Don’t worry, the impending federal government shutdown will not put your monthly Social Security checks in jeopardy. This is certainly a relief for retirees who, like many of us, struggle to understand the difference between reaching the debt limit and a government shutdown caused by the failure to pass an annual budget.
Earlier this year, we narrowly avoided hitting the debt limit, which could have delayed Social Security payments. However, a government shutdown, which we may be facing now, would not have the same effect. There are two primary reasons for this.
Firstly, the payments for Social Security come from the Social Security trust fund, which operates outside of the regular annual government budget cycle.
Secondly, contrary to how it may be portrayed in the media, a government shutdown is only partial. Essential government employees, including the majority of those who work at the Social Security Administration (SSA), are not furloughed. In fact, 86% of SSA employees fall into this category, as confirmed by an analysis conducted by the SSA in August.
Steve Robinson, the chief economist for The Concord Coalition—a nonpartisan organization dedicated to fiscal policy education and solutions—states that “I think the SS checks are safe—just like during all the previous shutdowns.”
Let’s delve deeper into the first reason as it challenges a long-standing misconception about Social Security’s finances. Many believe that the Social Security trust fund is empty, having been “raided” by the Federal government to fund other programs. I have consistently argued against this false belief, and perhaps a potential government shutdown will serve as further proof that the Social Security trust fund is indeed solvent.
The Misconception About Social Security Trust Funds
There seems to be a widespread misconception about the nature of the Social Security trust fund. This misunderstanding arises from confusion about accounting practices. By law, the Social Security Administration (SSA) is required to invest the trust fund in U.S. Treasury securities. This means that the fund exchanges cash for bonds, resulting in no net impact on its net worth. Therefore, although the trust fund does not hold $2.83 trillion in cash (its size at the end of 2022), it still possesses valuable assets.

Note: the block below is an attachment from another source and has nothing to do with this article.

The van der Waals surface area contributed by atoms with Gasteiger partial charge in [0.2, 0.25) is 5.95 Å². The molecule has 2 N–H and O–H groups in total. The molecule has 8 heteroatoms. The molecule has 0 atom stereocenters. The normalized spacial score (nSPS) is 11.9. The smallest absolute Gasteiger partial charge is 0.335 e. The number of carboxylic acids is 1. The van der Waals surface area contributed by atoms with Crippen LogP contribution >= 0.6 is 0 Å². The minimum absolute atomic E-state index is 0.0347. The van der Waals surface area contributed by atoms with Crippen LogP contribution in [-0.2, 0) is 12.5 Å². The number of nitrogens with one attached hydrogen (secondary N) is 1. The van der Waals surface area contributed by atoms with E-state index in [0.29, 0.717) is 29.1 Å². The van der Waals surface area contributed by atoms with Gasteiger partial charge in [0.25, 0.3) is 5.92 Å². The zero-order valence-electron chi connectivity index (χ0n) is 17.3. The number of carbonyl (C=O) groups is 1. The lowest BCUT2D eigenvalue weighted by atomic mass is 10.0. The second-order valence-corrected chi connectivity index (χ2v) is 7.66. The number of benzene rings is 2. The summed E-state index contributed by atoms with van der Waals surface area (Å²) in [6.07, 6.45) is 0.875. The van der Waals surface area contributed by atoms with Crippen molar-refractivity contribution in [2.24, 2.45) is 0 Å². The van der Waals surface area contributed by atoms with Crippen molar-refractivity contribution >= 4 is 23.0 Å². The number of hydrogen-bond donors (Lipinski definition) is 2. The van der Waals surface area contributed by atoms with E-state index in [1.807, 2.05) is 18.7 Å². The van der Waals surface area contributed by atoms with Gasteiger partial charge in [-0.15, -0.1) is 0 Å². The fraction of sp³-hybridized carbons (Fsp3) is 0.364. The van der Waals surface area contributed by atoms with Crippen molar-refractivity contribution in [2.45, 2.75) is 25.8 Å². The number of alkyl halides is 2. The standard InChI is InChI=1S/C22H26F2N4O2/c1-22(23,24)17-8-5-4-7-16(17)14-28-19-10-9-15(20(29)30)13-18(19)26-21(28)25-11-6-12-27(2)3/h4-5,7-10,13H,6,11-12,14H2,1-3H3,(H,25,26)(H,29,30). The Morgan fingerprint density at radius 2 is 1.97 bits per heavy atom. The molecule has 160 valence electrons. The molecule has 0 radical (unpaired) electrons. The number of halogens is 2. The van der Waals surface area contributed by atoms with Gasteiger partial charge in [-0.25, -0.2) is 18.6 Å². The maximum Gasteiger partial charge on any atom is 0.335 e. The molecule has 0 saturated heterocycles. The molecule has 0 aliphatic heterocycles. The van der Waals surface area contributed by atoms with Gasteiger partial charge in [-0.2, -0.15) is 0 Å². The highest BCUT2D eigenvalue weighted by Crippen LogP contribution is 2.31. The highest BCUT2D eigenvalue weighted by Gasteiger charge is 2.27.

To emphasize this point, let’s consider the Vanguard Treasury Money Market Fund as an example. This fund, one of the largest government-only money-market funds, holds a significant $58.3 billion in assets. According to Vanguard, the majority (94.4%) of these assets are invested in U.S. Treasury bills, with 2.2% allocated to other U.S. government bonds and 3.5% held in repurchase agreements. Remarkably, there is hardly any cash in this fund. Nevertheless, no one accuses the Vanguard fund of being broke because the federal government supposedly took all its money and spent it. If skeptics claim that the Social Security trust fund is broke, they should logically apply the same claim to the Vanguard money-market fund.
The Actuarial Deficit
While it is true that the Social Security trust fund currently holds $2.83 trillion, this does not guarantee it will never run out of money. According to recent projections from the Social Security chief actuary, this scenario might occur by 2033. However, it is crucial to note that this actuarial deficit is distinct from the allegation of the trust fund being currently broke.
Congress will need to address this actuarial deficit within the next decade. Failure to do so means that after 2033, Social Security will only be able to pay approximately 75% of the benefits recipients would otherwise be entitled to receive. This impending funding crisis is what Social Security recipients should truly be concerned about, rather than getting caught up in the current debate surrounding the federal government’s budget for the 2023-2024 fiscal year.